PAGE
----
Work Camp 785 GW

Location: Weissenbach an der Enns

Type of work: Paper Mill

Man of Confidence: Sgt F Collins

Number of Men: 59 approx.

Known to be present

D Allary Pte RASC 2427  
H.W. Arden Pte RASC 2315  
Fred Baines Spr RE 5801 also 2056/L
A Barlow Sgmn R Sigs 5850 also 2056/L
Sidney Albert Biffin Spr RE 2449  
George C Bradbury Spr RE 5876 capt'd Crete; also 2056/L
Bertram Brown Pte 2NZEF 4010 New Zealand
A.M. Cassidy L/Cpl R Sigs 587  
D Christie Pte 2/6 Inf. Bn. 3670 Australia
John Cobb   India    
Fred Collins L/Sgt RAOC 2326  
A Comes        
Max A Crang Pte 2/6 Inf. Bn. 7479 Australia
G Davies        
Taffy Dennis Spr RE 5792 possible
A Dobson        
Joe Dooler       Leeds
George Dutton   RAOC 5903?  
Doug R. Elliot Pte 1 Cps Supp Clm 4042 Australia
G (Jock) Findlay Pte RASC 2316  
G Fraser Pte Bk. Watch 2345  
E.A. Garner Dvr RASC 2329  
Albert Gibb        
W.P. (Ginger) Greatrex Spr RE 5766 also 1107/L
Norman Hodgetts Gnr 2/3 Fd. Rg. 5851 Australia; also 2056/L
Ern J.G. Hodson RQMS RA 5896 also 2056/L
T (Yorkie) Holden Dvr RE 5786  
Ernest Holley L/Bdr RA 5881 also 2056/L
Ernie Jacks Dvr R Sigs 5639 also 2056/L
G Jackson   NZ    
Mark A Jenner Gnr RA 5828 also 2056/L
W (Bill) Jones Tpr RAC 5787 3RTR
Arthur T Kingsbury Tpr RAC 1938  
C Lea   RASC    
H Marshall L/Cpl RAC 8120  
A Matthews Dvr RASC 7616  
I McPherson        
C Parker   RAC    
Edgar Parry Pte RAVC 2343 also 2056/L
Ronald Peters Pte 21 Bn. 4124 New Zealand
W Pirini Pte 2NZEF 5857 New Zealand; also 2056/L
A.S. Pitcher Dvr RASC 2453  
C R Pratt Dvr RASC 5862 also 2056/L
Ron Reed        
Walter Robson Tpr RAC 2589 Derbyshire; transferred to Stalag 344
George Rutter Spr RE 5581 also 2056/L
Eric Salmon Pte 2/6 Inf. Bn. 3527 Australia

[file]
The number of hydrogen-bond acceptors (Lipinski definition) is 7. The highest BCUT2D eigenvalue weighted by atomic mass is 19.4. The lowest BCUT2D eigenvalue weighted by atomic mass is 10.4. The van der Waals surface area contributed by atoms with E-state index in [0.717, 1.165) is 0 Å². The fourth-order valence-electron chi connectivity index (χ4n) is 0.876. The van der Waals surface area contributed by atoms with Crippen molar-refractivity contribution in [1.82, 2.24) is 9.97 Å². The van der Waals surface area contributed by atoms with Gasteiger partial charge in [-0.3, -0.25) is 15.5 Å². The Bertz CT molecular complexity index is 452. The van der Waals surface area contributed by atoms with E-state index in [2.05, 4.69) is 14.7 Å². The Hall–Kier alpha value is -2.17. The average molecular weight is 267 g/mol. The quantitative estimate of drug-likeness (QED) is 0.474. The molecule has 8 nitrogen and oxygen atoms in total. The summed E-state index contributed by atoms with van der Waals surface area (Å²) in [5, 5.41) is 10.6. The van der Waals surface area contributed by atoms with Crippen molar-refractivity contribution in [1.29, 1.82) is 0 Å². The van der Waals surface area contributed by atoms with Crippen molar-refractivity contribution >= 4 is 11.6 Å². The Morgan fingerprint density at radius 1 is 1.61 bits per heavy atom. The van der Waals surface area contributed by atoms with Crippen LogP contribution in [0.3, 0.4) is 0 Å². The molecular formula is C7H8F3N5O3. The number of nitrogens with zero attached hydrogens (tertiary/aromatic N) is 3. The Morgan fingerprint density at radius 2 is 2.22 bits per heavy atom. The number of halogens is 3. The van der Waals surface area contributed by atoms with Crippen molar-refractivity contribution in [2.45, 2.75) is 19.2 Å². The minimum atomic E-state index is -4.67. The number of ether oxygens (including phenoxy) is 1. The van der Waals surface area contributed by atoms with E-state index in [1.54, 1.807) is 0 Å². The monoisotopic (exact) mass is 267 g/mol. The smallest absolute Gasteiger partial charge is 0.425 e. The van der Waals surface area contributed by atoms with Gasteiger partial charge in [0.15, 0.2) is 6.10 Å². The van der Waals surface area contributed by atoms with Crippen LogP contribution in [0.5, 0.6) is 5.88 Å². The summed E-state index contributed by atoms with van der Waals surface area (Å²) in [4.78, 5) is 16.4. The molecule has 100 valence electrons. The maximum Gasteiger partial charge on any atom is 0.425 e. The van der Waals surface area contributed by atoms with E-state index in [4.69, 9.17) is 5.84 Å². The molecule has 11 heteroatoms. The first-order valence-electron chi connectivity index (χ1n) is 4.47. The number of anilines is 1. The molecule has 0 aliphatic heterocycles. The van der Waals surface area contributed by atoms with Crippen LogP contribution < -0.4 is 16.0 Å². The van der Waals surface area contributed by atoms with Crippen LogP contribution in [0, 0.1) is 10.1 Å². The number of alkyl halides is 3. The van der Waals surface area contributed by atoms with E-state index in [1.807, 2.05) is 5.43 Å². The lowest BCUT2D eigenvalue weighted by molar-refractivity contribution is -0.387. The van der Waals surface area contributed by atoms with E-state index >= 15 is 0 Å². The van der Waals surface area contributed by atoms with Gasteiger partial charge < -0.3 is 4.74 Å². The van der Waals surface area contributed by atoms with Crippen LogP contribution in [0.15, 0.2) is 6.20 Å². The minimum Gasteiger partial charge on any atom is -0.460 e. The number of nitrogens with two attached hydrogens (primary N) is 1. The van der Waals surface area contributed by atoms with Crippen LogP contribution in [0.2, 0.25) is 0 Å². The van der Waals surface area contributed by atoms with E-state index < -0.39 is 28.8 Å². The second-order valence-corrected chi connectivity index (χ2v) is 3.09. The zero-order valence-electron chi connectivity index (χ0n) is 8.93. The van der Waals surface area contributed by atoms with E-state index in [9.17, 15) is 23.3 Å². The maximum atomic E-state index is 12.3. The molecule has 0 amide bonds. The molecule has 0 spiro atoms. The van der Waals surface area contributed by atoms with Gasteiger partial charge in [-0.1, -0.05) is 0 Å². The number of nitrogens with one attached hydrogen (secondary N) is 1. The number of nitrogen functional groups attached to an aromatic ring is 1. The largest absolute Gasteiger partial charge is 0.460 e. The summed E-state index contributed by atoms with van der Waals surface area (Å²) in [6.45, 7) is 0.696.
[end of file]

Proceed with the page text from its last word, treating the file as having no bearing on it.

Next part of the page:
David George Smith Spr RE 5696  
Clarry Stanley Pte HQ Gd. Bn. 3807 Australia
A E Start Dvr RASC 2311  
Anthony Strettles Sgmn 6 Div. Sigs. 3811 Australia; died 27.2.43; also 11041/GW
Reggie Swayne   RASC    
R Thomas Pte 2/4 Inf. Bn. 4018 Australia
Tony Vella Spr RE 5702 Turkey; also 2056/L
W (Nellie) Wallis Dvr RASC 2438  
Percy Webber Pte RAVC 2638  
Elvet Williams Pte Welch 5841 Wales; also 2056/L
Perce Williams Spr RE 2948 possible
Jack Worsnop Dvr RASC 2299  
George Yates Marine RM    
T Zantuck Pte 2/6 Inf. Bn. 3681 Australia

Autumn 1942 Spring, 1943 Spring 1944
bradbury3.jpg (68029 bytes) bradbury2.jpg (81943 bytes) bradbury7.jpg (66236 bytes)
RASC group Colonial group Nov '42 group
Autumn 1943 Birmingham group Birmingham group
Room 4, Summer 1943   Room group
gcbradbury.jpg (66023 bytes) bradbury9.jpg (74740 bytes) macrang.jpg (9337 bytes)
George Bradbury I McPherson M A Crang
Duff Cooper Ernie Jacks Jock
Ozzy Jack Worsnop Baines & Rutter
Manchester group, 1943 RAOC group, 1943 Room 2, 1943
Mark Jenner & Lager cat Joe Dooler Percy & Yorky
  bradbury14.jpg (36968 bytes)  
  Weissenbach 1984  


A fatal crash

On the night of 20th August, 1944, a bomber of the South African Air Force crashed near to the Work Camp. All of the crew were killed. They were buried by the POWs from the camp.

Thanks to Gill Bradbury, daughter of George Bradbury and John Collins, son of Fred Collins,  for the names and pictures.)

The following excerpt is taken from 'Arbeitskommando' by Elvet Williams.